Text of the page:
Signs of damage, or blooms that have started to fade may produce disappointing results, so go for the best of the bunch.

Spathe being removed from a fresh Daffodil
Peel off the papery Spathe

The papery covering below the flower, which protects the bud before blooming, is called a Spathe.

I like to remove these before pressing for a clean pressed flower.

Step 2: Reduce the bulk by dividing the flower head

As daffodils are quite large and have a sappy stem, splitting them in half has 2 benefits;

1. It halves the amount of moisture that the blotting paper needs to dry out, therefore increases the chance of the flower pressing successfully.

2. It gives you double the number of pressed flowers to create with (yippee!)

Splitting the flower in half requires a bit of careful handling, both to prevent you cutting yourself and to avoid damage to the flower (and your table!).

To prevent damage, place a cutting mat onto your surface and lay a piece of kitchen roll on top. Place the flower head onto the kitchen roll to mop up any moisture from the stem.

A Daffodil flower being cut with a craft knife
Cut between the petals at the base

Cut between 2 petals

Position your craft knife between 2 petals, at the base where they meet.

Carefully push the blade into the centre of the flower, avoiding cutting all the way through.

A Daffodils Ovary being cut in half with a craft knife
Cut into the Ovary

Slice through Ovary

Very gently pull the knife down towards the stem, through the Ovary (shown in the picture) then stop.

Again, only slice into the centre of the Ovary, not right the way through to the other side.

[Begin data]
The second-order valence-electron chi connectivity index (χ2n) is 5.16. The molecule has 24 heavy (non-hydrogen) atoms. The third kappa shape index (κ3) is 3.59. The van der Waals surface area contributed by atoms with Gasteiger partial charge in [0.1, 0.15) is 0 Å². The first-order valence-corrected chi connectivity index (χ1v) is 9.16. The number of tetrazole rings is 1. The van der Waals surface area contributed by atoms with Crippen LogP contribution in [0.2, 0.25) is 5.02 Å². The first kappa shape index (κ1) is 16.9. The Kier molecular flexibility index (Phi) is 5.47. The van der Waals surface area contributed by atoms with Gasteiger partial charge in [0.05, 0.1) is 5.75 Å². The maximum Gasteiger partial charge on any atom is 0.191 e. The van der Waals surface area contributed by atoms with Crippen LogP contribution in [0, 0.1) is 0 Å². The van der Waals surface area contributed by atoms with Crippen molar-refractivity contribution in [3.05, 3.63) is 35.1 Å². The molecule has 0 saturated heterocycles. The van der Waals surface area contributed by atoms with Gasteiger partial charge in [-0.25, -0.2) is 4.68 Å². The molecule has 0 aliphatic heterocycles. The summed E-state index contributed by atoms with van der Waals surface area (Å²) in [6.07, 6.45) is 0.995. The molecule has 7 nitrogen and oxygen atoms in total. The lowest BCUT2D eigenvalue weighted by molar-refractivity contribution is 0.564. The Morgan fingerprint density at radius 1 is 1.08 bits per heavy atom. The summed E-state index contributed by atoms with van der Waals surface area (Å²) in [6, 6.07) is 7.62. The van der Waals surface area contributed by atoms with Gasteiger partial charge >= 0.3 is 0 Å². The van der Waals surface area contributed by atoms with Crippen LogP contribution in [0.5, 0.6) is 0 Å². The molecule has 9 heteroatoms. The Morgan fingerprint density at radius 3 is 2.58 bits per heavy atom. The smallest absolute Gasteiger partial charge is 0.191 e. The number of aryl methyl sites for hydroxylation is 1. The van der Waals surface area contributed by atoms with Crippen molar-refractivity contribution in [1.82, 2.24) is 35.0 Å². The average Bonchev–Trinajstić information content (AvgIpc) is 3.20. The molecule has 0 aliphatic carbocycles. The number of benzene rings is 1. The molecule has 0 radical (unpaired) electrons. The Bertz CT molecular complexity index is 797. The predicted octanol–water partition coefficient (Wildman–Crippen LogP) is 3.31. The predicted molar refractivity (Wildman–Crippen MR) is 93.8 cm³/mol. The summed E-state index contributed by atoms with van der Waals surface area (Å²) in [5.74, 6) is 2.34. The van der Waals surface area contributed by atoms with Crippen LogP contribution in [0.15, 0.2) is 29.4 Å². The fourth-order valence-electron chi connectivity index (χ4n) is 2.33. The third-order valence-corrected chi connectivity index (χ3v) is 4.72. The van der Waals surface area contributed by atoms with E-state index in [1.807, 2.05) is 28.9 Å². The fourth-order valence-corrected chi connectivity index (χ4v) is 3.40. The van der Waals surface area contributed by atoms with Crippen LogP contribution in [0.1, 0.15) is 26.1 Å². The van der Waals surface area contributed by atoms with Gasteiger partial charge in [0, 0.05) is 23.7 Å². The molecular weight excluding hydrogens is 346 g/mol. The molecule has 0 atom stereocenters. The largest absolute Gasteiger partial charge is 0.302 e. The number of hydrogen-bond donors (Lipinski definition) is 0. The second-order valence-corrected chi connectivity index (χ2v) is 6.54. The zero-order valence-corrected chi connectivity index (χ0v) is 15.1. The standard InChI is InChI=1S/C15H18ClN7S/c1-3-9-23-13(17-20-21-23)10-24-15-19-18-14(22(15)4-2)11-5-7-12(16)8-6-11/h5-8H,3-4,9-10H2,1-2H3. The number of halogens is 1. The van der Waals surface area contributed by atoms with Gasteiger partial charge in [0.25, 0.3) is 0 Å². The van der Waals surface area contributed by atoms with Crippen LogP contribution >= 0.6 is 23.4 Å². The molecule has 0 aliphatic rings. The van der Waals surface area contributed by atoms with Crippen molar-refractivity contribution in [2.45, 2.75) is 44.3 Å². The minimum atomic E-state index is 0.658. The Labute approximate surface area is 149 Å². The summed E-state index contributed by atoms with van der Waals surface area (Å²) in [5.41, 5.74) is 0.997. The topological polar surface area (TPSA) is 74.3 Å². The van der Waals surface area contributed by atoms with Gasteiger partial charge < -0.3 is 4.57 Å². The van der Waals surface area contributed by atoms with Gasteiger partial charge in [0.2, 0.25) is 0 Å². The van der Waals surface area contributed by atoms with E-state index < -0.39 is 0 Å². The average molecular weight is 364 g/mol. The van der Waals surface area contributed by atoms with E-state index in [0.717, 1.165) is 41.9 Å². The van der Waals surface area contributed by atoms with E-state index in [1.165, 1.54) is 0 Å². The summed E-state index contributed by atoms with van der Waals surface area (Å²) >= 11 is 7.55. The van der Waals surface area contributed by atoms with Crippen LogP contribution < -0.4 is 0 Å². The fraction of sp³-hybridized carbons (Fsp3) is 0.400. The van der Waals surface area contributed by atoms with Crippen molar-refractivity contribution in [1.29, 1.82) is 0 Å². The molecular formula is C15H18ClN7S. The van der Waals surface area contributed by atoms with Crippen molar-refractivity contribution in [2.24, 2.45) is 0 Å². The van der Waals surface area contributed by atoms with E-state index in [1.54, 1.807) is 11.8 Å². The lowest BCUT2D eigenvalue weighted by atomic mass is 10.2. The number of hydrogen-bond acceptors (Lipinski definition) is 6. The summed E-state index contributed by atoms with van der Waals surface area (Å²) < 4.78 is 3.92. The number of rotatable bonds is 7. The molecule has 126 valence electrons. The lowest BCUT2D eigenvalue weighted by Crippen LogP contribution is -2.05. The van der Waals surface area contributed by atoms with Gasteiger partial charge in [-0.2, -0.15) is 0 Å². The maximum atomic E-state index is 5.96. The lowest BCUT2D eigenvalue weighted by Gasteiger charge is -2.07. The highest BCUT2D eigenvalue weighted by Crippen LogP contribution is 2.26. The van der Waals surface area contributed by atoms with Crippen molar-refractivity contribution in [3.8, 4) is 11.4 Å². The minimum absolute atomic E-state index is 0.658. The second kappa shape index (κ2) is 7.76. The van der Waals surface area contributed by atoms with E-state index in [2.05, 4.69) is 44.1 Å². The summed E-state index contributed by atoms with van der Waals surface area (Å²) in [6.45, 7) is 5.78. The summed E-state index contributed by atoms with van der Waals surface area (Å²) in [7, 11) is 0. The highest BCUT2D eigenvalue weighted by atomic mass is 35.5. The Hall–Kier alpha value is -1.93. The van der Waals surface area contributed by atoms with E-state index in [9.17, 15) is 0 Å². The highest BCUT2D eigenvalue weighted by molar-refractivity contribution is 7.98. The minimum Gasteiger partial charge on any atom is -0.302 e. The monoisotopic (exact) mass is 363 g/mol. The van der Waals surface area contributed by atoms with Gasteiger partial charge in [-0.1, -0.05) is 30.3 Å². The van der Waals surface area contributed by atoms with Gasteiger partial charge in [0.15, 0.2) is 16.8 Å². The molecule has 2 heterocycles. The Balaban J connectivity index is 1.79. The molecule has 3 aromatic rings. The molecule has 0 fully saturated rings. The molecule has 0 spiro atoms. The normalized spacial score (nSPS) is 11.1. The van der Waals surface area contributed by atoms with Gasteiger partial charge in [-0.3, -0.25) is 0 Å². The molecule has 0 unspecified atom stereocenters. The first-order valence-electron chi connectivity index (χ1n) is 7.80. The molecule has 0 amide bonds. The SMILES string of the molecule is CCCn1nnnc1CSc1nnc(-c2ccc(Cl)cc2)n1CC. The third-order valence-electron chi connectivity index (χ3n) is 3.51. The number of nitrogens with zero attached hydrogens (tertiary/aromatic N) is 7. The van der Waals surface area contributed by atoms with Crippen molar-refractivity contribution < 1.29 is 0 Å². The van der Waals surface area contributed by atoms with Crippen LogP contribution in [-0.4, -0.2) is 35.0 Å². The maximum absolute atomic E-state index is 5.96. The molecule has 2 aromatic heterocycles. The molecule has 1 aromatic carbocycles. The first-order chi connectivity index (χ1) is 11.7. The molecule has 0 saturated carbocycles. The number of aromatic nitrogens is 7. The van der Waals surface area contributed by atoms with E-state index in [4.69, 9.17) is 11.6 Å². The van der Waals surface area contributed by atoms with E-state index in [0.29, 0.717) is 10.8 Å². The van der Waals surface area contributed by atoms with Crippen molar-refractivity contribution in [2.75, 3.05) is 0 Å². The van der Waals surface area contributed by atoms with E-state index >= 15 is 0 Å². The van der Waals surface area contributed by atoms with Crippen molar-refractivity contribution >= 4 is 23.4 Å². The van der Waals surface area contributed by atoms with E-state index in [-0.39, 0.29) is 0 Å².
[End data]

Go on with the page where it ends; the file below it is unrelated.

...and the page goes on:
You should now have a cut from the base of the petals to just below the ovary.

Rotate & repeat

We now want to repeat this process on the opposite side of the flower, so turn the flower over, counting 3 petals from where you made your first cut. Insert the knife in the same way at the base between two petals and carefully cut down through the ovary.

A daffodil flower being gently pulled in two
Gently pull apart

You should now be able to pick up the flower and see all the way through the cut you've created.

Gently pull the two halves apart

A Daffodil flower head split in two halves
Allow the trumpet to tear in two

The trumpet will start to rip as you slowly pull the flower apart. Keep going until the Trumpet rips fully in two.

You now have one stem and two flower heads

Step 3: Cut the stem

This bit is rather fiddly as the neck can be narrow, so you may end up with one half of the flower without a stem, but don't worry if that happens, it's still perfectly useable.

A Daffodil stem being cut in half
Cut down the full length of stem

Lay the two halves of the flower head onto your protective mat/kitchen roll and place the knife into where you finished the previous cut.

Slowly and gently cut all the way through the stem and pull the knife down the whole length

until the stem is fully separated.

Step 4: Remove excess moisture

Daffodils have a really sticky sap within the stem. It's best to mop up as much of this as you can in order to help reduce the moisture that the press needs to dry out.

A cut Daffodil being dried off on kitchen roll
Gently press to remove moisture

(If you get sap on your hands, wash it off to prevent irritation)

With the inner part of the stem facing down onto the kitchen roll, gently apply soft pressure along the stem to allow the kitchen roll to make contact and draw out any moisture present.

Be very gentle with the stems to avoid bruising them. Bruising can cause the pressed stem to become brown. You just want enough pressure to make contact between the stem and the paper.

Step 5: Loading the press

Now it's time to get the prepared Daffodil into your flower press.

A Daffodil being placed into a flower press
Arrange the petals

Make sure you allow plenty of room around the flower in the press. This will allow the paper beneath and around the flower/stem to remove moisture more quickly and improve the chances of a successful result.

Place one half of the flower into the press, with the raw/cut centre facing downwards.